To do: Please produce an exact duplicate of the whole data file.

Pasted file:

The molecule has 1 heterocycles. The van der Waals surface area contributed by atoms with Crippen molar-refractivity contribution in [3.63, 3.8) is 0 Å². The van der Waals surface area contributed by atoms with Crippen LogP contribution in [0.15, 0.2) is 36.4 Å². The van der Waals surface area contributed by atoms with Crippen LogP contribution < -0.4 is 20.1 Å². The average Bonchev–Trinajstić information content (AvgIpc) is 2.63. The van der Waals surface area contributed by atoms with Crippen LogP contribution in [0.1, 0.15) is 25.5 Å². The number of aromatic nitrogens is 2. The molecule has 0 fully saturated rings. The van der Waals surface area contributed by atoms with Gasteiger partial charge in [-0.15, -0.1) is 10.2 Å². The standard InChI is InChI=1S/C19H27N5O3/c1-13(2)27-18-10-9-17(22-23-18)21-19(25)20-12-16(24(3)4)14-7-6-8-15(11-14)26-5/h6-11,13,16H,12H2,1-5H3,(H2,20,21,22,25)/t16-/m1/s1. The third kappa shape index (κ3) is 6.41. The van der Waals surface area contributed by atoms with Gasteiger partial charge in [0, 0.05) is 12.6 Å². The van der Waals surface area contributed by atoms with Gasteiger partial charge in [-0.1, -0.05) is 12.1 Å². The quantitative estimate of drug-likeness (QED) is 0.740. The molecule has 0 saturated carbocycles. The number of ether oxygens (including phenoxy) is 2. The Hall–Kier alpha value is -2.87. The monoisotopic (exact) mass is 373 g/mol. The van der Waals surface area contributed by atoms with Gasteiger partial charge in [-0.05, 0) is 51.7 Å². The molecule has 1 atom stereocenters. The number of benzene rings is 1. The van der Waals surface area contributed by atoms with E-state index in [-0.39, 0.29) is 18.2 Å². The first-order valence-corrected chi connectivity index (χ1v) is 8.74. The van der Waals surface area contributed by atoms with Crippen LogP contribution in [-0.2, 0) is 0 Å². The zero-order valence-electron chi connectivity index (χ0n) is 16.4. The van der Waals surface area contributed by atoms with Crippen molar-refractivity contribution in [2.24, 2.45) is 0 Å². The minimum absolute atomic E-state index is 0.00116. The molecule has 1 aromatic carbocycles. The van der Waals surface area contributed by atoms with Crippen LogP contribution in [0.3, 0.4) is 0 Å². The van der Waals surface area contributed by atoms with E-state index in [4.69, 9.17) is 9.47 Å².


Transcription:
The molecule has 1 heterocycles. The van der Waals surface area contributed by atoms with Crippen molar-refractivity contribution in [3.63, 3.8) is 0 Å². The van der Waals surface area contributed by atoms with Crippen LogP contribution in [0.15, 0.2) is 36.4 Å². The van der Waals surface area contributed by atoms with Crippen LogP contribution < -0.4 is 20.1 Å². The average Bonchev–Trinajstić information content (AvgIpc) is 2.63. The van der Waals surface area contributed by atoms with Crippen LogP contribution in [0.1, 0.15) is 25.5 Å². The number of aromatic nitrogens is 2. The molecule has 0 fully saturated rings. The van der Waals surface area contributed by atoms with Gasteiger partial charge in [-0.15, -0.1) is 10.2 Å². The standard InChI is InChI=1S/C19H27N5O3/c1-13(2)27-18-10-9-17(22-23-18)21-19(25)20-12-16(24(3)4)14-7-6-8-15(11-14)26-5/h6-11,13,16H,12H2,1-5H3,(H2,20,21,22,25)/t16-/m1/s1. The third kappa shape index (κ3) is 6.41. The van der Waals surface area contributed by atoms with Gasteiger partial charge in [0, 0.05) is 12.6 Å². The van der Waals surface area contributed by atoms with Gasteiger partial charge in [-0.1, -0.05) is 12.1 Å². The quantitative estimate of drug-likeness (QED) is 0.740. The molecule has 0 saturated carbocycles. The number of ether oxygens (including phenoxy) is 2. The Hall–Kier alpha value is -2.87. The monoisotopic (exact) mass is 373 g/mol. The van der Waals surface area contributed by atoms with Gasteiger partial charge in [-0.05, 0) is 51.7 Å². The molecule has 1 atom stereocenters. The number of benzene rings is 1. The van der Waals surface area contributed by atoms with E-state index in [-0.39, 0.29) is 18.2 Å². The first-order valence-corrected chi connectivity index (χ1v) is 8.74. The van der Waals surface area contributed by atoms with Crippen LogP contribution in [-0.2, 0) is 0 Å². The zero-order valence-electron chi connectivity index (χ0n) is 16.4. The van der Waals surface area contributed by atoms with Crippen molar-refractivity contribution in [2.24, 2.45) is 0 Å². The minimum absolute atomic E-state index is 0.00116. The molecule has 1 aromatic carbocycles. The van der Waals surface area contributed by atoms with Crippen LogP contribution in [0.3, 0.4) is 0 Å². The van der Waals surface area contributed by atoms with E-state index in [4.69, 9.17) is 9.47 Å².